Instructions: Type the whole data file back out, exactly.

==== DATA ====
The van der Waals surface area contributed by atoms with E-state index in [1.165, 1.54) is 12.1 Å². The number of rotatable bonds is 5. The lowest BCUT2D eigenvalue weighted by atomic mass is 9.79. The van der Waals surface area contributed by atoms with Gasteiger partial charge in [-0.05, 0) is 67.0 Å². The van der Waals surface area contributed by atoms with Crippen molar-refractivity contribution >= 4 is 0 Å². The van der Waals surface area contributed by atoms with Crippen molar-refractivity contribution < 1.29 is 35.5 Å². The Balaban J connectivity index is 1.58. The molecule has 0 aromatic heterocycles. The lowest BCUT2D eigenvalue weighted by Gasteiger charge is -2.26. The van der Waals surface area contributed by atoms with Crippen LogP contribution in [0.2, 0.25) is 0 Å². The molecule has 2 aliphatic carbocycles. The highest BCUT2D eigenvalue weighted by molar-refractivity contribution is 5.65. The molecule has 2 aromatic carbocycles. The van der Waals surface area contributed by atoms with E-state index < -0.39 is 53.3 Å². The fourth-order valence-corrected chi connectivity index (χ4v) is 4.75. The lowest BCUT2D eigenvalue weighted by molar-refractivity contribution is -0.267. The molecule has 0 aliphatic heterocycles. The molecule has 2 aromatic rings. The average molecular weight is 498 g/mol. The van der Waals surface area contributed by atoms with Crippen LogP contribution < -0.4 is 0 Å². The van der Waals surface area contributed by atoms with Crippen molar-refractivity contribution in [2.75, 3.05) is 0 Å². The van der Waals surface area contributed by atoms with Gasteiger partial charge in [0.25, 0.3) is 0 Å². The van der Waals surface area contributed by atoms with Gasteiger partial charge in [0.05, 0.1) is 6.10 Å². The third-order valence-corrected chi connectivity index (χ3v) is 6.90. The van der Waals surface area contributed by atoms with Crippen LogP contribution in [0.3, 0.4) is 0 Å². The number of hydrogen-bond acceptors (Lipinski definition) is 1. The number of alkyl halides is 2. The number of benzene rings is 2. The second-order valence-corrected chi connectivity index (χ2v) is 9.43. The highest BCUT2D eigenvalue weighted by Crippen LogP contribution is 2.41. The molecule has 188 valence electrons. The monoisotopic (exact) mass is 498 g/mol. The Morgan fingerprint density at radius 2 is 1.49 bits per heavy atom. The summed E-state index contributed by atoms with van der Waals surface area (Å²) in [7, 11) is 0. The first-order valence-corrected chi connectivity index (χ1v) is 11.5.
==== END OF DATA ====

The van der Waals surface area contributed by atoms with E-state index in [1.165, 1.54) is 12.1 Å². The number of rotatable bonds is 5. The lowest BCUT2D eigenvalue weighted by atomic mass is 9.79. The van der Waals surface area contributed by atoms with Gasteiger partial charge in [-0.05, 0) is 67.0 Å². The van der Waals surface area contributed by atoms with Crippen molar-refractivity contribution >= 4 is 0 Å². The van der Waals surface area contributed by atoms with Crippen molar-refractivity contribution < 1.29 is 35.5 Å². The Balaban J connectivity index is 1.58. The molecule has 0 aromatic heterocycles. The lowest BCUT2D eigenvalue weighted by Gasteiger charge is -2.26. The van der Waals surface area contributed by atoms with Crippen LogP contribution in [0.2, 0.25) is 0 Å². The molecule has 2 aliphatic carbocycles. The highest BCUT2D eigenvalue weighted by molar-refractivity contribution is 5.65. The molecule has 2 aromatic carbocycles. The van der Waals surface area contributed by atoms with E-state index < -0.39 is 53.3 Å². The fourth-order valence-corrected chi connectivity index (χ4v) is 4.75. The lowest BCUT2D eigenvalue weighted by molar-refractivity contribution is -0.267. The molecule has 0 aliphatic heterocycles. The molecule has 2 aromatic rings. The average molecular weight is 498 g/mol. The van der Waals surface area contributed by atoms with Crippen LogP contribution < -0.4 is 0 Å². The van der Waals surface area contributed by atoms with Crippen molar-refractivity contribution in [2.75, 3.05) is 0 Å². The van der Waals surface area contributed by atoms with Gasteiger partial charge in [0.25, 0.3) is 0 Å². The van der Waals surface area contributed by atoms with Gasteiger partial charge in [0.05, 0.1) is 6.10 Å². The third-order valence-corrected chi connectivity index (χ3v) is 6.90. The van der Waals surface area contributed by atoms with Crippen LogP contribution in [0.3, 0.4) is 0 Å². The number of hydrogen-bond acceptors (Lipinski definition) is 1. The number of alkyl halides is 2. The number of benzene rings is 2. The second-order valence-corrected chi connectivity index (χ2v) is 9.43. The highest BCUT2D eigenvalue weighted by Crippen LogP contribution is 2.41. The molecule has 188 valence electrons. The monoisotopic (exact) mass is 498 g/mol. The Morgan fingerprint density at radius 2 is 1.49 bits per heavy atom. The summed E-state index contributed by atoms with van der Waals surface area (Å²) in [7, 11) is 0. The first-order valence-corrected chi connectivity index (χ1v) is 11.5.